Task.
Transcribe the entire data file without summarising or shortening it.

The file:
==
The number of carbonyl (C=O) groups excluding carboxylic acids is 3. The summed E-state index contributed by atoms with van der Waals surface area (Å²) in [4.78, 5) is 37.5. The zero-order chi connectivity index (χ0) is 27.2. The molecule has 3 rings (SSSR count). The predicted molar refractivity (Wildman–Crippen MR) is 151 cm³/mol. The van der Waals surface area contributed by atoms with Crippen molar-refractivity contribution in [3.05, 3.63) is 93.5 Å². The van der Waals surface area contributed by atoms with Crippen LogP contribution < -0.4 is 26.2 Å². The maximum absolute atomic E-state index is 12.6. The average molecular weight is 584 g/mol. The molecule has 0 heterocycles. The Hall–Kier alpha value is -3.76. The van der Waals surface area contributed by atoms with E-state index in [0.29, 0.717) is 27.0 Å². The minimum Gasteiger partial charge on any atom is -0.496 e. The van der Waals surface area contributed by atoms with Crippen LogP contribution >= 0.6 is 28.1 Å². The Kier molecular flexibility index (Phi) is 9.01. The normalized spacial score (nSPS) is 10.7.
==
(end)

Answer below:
The number of carbonyl (C=O) groups excluding carboxylic acids is 3. The summed E-state index contributed by atoms with van der Waals surface area (Å²) in [4.78, 5) is 37.5. The zero-order chi connectivity index (χ0) is 27.2. The molecule has 3 rings (SSSR count). The predicted molar refractivity (Wildman–Crippen MR) is 151 cm³/mol. The van der Waals surface area contributed by atoms with Crippen molar-refractivity contribution in [3.05, 3.63) is 93.5 Å². The van der Waals surface area contributed by atoms with Crippen LogP contribution < -0.4 is 26.2 Å². The maximum absolute atomic E-state index is 12.6. The average molecular weight is 584 g/mol. The molecule has 0 heterocycles. The Hall–Kier alpha value is -3.76. The van der Waals surface area contributed by atoms with E-state index in [0.29, 0.717) is 27.0 Å². The minimum Gasteiger partial charge on any atom is -0.496 e. The van der Waals surface area contributed by atoms with Crippen LogP contribution >= 0.6 is 28.1 Å². The Kier molecular flexibility index (Phi) is 9.01. The normalized spacial score (nSPS) is 10.7.